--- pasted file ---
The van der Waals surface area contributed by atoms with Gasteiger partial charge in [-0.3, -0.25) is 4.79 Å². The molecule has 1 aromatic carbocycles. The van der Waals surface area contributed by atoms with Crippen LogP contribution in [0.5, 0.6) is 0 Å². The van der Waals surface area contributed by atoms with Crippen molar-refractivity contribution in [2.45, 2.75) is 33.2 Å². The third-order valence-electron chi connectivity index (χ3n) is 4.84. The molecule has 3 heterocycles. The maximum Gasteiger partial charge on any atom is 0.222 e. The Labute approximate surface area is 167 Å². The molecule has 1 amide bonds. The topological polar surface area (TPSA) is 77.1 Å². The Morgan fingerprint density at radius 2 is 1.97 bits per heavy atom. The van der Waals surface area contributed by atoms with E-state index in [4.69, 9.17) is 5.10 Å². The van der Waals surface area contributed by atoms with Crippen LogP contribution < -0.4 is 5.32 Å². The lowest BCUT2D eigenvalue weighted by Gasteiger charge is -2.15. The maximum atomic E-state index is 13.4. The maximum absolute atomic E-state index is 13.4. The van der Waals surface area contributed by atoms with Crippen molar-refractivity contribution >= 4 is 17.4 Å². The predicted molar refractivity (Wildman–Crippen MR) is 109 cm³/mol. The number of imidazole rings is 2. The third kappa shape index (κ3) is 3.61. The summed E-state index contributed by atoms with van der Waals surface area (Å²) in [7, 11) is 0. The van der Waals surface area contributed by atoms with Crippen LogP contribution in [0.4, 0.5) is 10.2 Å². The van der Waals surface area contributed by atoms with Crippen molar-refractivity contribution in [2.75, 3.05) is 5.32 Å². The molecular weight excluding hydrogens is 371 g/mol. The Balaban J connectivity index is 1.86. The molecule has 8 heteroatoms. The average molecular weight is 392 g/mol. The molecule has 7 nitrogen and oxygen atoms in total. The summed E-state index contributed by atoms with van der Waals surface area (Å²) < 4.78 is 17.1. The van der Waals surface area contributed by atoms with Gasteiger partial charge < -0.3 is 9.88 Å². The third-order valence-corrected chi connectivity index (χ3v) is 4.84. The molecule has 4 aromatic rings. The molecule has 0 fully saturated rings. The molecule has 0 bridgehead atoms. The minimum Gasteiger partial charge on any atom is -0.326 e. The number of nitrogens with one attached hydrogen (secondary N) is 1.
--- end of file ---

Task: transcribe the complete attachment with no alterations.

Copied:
The van der Waals surface area contributed by atoms with Gasteiger partial charge in [-0.3, -0.25) is 4.79 Å². The molecule has 1 aromatic carbocycles. The van der Waals surface area contributed by atoms with Crippen LogP contribution in [0.5, 0.6) is 0 Å². The van der Waals surface area contributed by atoms with Crippen molar-refractivity contribution in [2.45, 2.75) is 33.2 Å². The third-order valence-electron chi connectivity index (χ3n) is 4.84. The molecule has 3 heterocycles. The maximum Gasteiger partial charge on any atom is 0.222 e. The Labute approximate surface area is 167 Å². The molecule has 1 amide bonds. The topological polar surface area (TPSA) is 77.1 Å². The Morgan fingerprint density at radius 2 is 1.97 bits per heavy atom. The van der Waals surface area contributed by atoms with E-state index in [4.69, 9.17) is 5.10 Å². The van der Waals surface area contributed by atoms with Crippen LogP contribution < -0.4 is 5.32 Å². The lowest BCUT2D eigenvalue weighted by Gasteiger charge is -2.15. The maximum atomic E-state index is 13.4. The maximum absolute atomic E-state index is 13.4. The van der Waals surface area contributed by atoms with Crippen molar-refractivity contribution >= 4 is 17.4 Å². The predicted molar refractivity (Wildman–Crippen MR) is 109 cm³/mol. The number of imidazole rings is 2. The third kappa shape index (κ3) is 3.61. The summed E-state index contributed by atoms with van der Waals surface area (Å²) in [7, 11) is 0. The van der Waals surface area contributed by atoms with Crippen LogP contribution in [0.4, 0.5) is 10.2 Å². The van der Waals surface area contributed by atoms with Crippen molar-refractivity contribution in [2.75, 3.05) is 5.32 Å². The molecular weight excluding hydrogens is 371 g/mol. The Balaban J connectivity index is 1.86. The molecule has 8 heteroatoms. The average molecular weight is 392 g/mol. The molecule has 7 nitrogen and oxygen atoms in total. The summed E-state index contributed by atoms with van der Waals surface area (Å²) < 4.78 is 17.1. The van der Waals surface area contributed by atoms with Gasteiger partial charge < -0.3 is 9.88 Å². The third-order valence-corrected chi connectivity index (χ3v) is 4.84. The molecule has 4 aromatic rings. The molecule has 0 fully saturated rings. The molecule has 0 bridgehead atoms. The minimum Gasteiger partial charge on any atom is -0.326 e. The number of nitrogens with one attached hydrogen (secondary N) is 1.